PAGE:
Aims and method: NICE guidelines provide a framework for decision making with regard to the management of disturbed or violent behaviour in inpatient mental health settings, although also point to the fact that there is a limited evidence base for the use of more high risk interventions such as rapid tranquillisation, restraint, and seclusion. The current study sought to elicit the views of a team of PICU staff regarding their preference for management strategies for such behaviour.
Results: Forty-three staff assigned ranks to five intervention options: restraint to administer medication, restraint without medication, seclusion, individual counselling, and offering PRN medication. The results revealed a clear preference for individual counselling as the first choice of intervention, and offering PRN medication as a second choice. The three remaining options could not be statistically separated.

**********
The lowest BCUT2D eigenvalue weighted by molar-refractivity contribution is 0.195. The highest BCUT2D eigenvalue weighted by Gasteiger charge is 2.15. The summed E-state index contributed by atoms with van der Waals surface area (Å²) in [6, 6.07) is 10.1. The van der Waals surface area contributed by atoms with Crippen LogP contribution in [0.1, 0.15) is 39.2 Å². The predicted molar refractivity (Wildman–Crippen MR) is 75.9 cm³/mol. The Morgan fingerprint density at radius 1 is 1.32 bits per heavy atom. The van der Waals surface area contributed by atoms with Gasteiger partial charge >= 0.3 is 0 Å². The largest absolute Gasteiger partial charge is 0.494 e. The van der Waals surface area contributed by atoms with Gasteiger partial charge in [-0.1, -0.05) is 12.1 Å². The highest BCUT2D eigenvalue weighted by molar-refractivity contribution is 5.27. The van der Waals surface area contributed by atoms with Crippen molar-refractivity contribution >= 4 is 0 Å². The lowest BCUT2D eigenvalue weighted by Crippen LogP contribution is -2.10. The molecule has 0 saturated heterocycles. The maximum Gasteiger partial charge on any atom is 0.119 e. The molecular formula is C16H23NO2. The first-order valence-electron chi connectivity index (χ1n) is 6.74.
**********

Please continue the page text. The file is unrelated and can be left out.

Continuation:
Clinical implications: The results indicate that respondents viewed the choice of intervention beyond counselling and the offer of PRN medication as an issue of clinical judgement, dependent on a range of factors relevant to the presenting clinical situation. As such they offer support for the current NICE guidelines. The results are discussed with reference to the NICE guidelines, and areas for further study are highlighted.